MP3 here. (52:21)

Alan Bock has a regular column, “Eye on the Empire”, on Antiwar.com. He is the senior editorial writer at the Orange County Register and author of Ambush at Ruby Ridge and Waiting to Inhale: the Politics of Medical Marijuana. His website and blog are at alanbock.com.

Justin Raimondo

Putin’s Warning to America

[audio:http://awr.dissentradio.com/09_02_02_raimondo.mp3]

Justin Raimondo, editorial director for Antiwar.com, discusses Vladimir Putin’s red-baiting of Soviet America, the U.S. military’s use of old Soviet supply lines into Afghanistan, how the incredible U.S./Russia role reversal confirms the existence of Bizarro World, why the crumbling U.S. economy won’t stop an Afghanistan surge or prevent new interventions in Africa and how the use of logical deduction in figuring out U.S. foreign policy goals only leads to wild speculation.

MP3 here. (37:24)

Justin Raimondo is the author of Reclaiming the American Right: The Lost Legacy of the Conservative Movement and editorial director for Antiwar.com. His articles are archived at Antiwar.com/justin.

Thomas Woods

World War II Was Bad for the Economy

[audio:http://awr.dissentradio.com/08_12_18_woods.mp3]

Thomas E. Woods, senior fellow at the Ludwig von Mises Institute, discusses the evidence that contradicts Paul Krugman’s opinion that war is good for the economy, the renewed skepticism on the cause-and-effect relationship between WWII production and U.S. economic recovery, the stifling of private investment during the Depression due to erratic governmental interventions, the centrality of managerial intransigence to current Big-3 automaker woes and the debate on the benefits of a global division of labor.

MP3 here. (38:15)

Thomas E. Woods. is a senior fellow at the Ludwig von Mises Institute, co-editor with Murray Polner of We Who Dared to Say No to War: American Antiwar Writing from 1812 to Now, and author of The Politically Incorrect Guide to American History and Meltdown: A Free-market Look at Why the Stock Market Collapsed, the Economy Tanked, and the Government Bailout Will Make Things Worse.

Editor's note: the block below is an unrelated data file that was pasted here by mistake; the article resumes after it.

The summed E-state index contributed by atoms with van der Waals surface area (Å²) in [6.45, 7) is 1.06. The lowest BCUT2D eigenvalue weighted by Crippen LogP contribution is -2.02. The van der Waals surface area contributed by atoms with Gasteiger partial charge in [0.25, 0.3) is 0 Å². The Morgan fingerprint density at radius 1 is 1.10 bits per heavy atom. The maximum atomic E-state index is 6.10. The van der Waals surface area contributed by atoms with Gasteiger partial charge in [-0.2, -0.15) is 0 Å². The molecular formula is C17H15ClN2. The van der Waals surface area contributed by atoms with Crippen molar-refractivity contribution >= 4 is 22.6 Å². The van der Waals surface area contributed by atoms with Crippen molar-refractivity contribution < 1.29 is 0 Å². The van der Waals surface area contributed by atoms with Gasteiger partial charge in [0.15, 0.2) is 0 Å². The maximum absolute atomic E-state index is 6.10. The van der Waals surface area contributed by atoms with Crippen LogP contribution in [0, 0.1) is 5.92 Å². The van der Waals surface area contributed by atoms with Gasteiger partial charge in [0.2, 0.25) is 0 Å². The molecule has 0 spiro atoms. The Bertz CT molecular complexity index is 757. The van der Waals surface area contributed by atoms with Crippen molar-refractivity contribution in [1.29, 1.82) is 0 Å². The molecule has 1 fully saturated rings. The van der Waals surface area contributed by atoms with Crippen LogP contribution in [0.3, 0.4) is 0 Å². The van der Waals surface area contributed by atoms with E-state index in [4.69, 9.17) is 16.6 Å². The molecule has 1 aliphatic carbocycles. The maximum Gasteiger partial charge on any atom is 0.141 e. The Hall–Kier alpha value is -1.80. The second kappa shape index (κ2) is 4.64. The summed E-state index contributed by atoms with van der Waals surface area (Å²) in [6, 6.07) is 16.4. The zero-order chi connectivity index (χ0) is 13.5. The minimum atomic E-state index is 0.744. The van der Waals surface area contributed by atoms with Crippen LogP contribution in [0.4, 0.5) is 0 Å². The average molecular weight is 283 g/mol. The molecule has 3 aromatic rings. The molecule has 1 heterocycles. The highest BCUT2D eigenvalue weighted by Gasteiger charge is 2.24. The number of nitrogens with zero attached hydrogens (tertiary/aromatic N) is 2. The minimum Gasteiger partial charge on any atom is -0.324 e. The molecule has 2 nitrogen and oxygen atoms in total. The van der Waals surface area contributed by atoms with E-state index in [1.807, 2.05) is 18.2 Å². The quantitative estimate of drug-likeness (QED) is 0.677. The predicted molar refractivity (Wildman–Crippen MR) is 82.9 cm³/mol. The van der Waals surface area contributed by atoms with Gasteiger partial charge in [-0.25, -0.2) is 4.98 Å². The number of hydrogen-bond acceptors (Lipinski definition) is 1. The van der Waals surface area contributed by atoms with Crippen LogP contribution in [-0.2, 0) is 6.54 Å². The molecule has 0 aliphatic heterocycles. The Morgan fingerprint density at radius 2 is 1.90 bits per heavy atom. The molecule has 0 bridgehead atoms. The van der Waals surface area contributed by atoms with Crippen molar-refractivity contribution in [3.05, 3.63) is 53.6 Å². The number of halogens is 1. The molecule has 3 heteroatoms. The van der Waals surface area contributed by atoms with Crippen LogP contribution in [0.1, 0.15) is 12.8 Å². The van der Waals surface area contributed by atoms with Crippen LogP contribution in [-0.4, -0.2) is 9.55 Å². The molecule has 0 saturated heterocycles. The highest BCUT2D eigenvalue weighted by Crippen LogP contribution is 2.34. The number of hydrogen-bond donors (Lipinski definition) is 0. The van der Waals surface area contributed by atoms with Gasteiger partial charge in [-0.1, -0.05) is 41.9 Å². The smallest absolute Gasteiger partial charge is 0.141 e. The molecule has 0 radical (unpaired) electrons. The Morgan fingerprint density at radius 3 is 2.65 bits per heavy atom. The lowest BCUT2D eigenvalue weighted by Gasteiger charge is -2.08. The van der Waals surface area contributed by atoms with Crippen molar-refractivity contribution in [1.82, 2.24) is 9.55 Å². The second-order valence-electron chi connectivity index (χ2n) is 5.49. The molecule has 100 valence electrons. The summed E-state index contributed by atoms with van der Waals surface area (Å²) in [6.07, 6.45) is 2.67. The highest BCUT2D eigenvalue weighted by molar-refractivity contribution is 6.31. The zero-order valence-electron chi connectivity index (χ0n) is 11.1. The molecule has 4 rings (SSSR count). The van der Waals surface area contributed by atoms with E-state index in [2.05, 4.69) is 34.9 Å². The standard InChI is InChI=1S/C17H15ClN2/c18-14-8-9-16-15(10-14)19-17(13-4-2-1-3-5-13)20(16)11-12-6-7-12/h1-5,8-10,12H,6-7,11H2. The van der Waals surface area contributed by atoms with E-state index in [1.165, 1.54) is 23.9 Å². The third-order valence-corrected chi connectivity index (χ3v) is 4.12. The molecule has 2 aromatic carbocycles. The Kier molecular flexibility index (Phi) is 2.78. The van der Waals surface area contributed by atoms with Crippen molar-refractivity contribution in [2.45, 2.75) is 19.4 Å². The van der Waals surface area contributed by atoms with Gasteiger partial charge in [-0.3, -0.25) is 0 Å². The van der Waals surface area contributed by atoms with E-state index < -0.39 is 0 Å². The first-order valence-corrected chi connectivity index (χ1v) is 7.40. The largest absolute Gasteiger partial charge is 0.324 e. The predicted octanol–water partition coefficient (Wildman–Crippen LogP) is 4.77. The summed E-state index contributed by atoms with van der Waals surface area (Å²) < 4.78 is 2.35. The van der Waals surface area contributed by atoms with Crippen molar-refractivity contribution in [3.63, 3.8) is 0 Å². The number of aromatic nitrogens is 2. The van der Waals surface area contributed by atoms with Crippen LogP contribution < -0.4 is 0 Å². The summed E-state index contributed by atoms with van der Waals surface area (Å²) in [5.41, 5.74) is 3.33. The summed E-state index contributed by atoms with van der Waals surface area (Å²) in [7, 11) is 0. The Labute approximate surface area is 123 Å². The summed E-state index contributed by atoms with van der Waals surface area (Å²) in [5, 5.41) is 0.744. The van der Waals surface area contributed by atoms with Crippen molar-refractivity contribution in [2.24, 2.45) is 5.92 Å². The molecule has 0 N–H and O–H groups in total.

Joseph Salerno

The Logic of War-Making

[audio:http://awr.dissentradio.com/08_12_09_salerno.mp3]

Joseph Salerno, senior fellow at the Ludwig von Mises Institute, discusses the praxeology of war-making, the difference between entrepreneurs and plutocrats, the unfortunate state of affairs that compels major U.S. businesses to employ Washington lobbyists, the geopolitics of Middle East oil and why foreign policy is war by another name.

MP3 here. (26:19)

Joseph Salerno is a senior fellow at the Ludwig von Mises Institute, professor of economics at Pace University, and editor of the Quarterly Journal of Austrian Economics.

Chris Hedges

Confronting the Terrorist Within

[audio:http://dissentradio.com/radio/08_12_02_hedges.mp3]

Chris Hedges, author of War is a Force that Gives Us Meaning, discusses the anti-occupation motives of terrorists, the similarities of extremists that transcend religion and culture, how a U.S. economic collapse could usher in a popular uprising of the Christian Right, the desperate and mostly ignored situation in the Gaza Strip and the terrible consequences of a war with Iran.

MP3 here. (36:03)

Chris Hedges is a Pulitzer Prize winning reporter, senior fellow at The Nation Institute, lecturer at Princeton University and the author of War Is a Force That Gives Us Meaning and American Fascists: The Christian Right and the War On America.

Ron Paul

Against Empire

[audio:http://dissentradio.com/radio/08_11_21_paul.mp3]

Representative Ron Paul (R-TX) discusses the expansion of the American empire after the collapse of the Soviet Union, how empires lead to the loss of liberty, security and wealth, and long term prospects of the current financial downturn.

MP3 here. (23:43)

Representative Ron Paul (R-TX) is a former Republican presidential candidate. He is the author of The Revolution: A Manifesto, Pillars of Prosperity and Freedom Under Siege.

Robert Prechter

Predicting Wars With Charts

[audio:http://dissentradio.com/radio/08_11_18_prechter.mp3]